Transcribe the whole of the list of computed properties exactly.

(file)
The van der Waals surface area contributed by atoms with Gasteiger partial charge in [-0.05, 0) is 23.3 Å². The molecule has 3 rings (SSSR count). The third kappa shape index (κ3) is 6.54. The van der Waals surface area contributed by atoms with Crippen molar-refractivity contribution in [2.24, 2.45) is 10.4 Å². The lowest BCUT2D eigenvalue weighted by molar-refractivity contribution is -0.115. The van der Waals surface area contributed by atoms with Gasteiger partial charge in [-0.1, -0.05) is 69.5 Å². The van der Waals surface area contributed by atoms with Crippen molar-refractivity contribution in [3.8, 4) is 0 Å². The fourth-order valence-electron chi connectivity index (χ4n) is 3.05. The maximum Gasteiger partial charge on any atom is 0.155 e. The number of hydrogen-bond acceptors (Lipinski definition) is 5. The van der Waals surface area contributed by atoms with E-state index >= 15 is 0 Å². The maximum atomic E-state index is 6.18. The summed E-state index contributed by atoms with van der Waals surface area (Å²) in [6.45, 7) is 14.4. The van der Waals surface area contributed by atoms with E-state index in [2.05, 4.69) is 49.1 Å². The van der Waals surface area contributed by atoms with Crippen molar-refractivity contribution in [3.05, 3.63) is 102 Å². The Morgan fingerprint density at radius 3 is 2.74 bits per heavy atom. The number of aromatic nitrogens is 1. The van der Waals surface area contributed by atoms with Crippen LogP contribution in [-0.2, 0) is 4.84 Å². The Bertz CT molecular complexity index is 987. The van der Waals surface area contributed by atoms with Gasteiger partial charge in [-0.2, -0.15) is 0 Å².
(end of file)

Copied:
The van der Waals surface area contributed by atoms with Gasteiger partial charge in [-0.05, 0) is 23.3 Å². The molecule has 3 rings (SSSR count). The third kappa shape index (κ3) is 6.54. The van der Waals surface area contributed by atoms with Crippen molar-refractivity contribution in [2.24, 2.45) is 10.4 Å². The lowest BCUT2D eigenvalue weighted by molar-refractivity contribution is -0.115. The van der Waals surface area contributed by atoms with Gasteiger partial charge in [-0.1, -0.05) is 69.5 Å². The van der Waals surface area contributed by atoms with Crippen molar-refractivity contribution in [3.8, 4) is 0 Å². The fourth-order valence-electron chi connectivity index (χ4n) is 3.05. The maximum Gasteiger partial charge on any atom is 0.155 e. The number of hydrogen-bond acceptors (Lipinski definition) is 5. The van der Waals surface area contributed by atoms with E-state index >= 15 is 0 Å². The maximum atomic E-state index is 6.18. The summed E-state index contributed by atoms with van der Waals surface area (Å²) in [6.45, 7) is 14.4. The van der Waals surface area contributed by atoms with E-state index in [2.05, 4.69) is 49.1 Å². The van der Waals surface area contributed by atoms with Crippen molar-refractivity contribution in [3.05, 3.63) is 102 Å². The Morgan fingerprint density at radius 3 is 2.74 bits per heavy atom. The number of aromatic nitrogens is 1. The van der Waals surface area contributed by atoms with Crippen LogP contribution in [-0.2, 0) is 4.84 Å². The Bertz CT molecular complexity index is 987. The van der Waals surface area contributed by atoms with Gasteiger partial charge in [-0.2, -0.15) is 0 Å².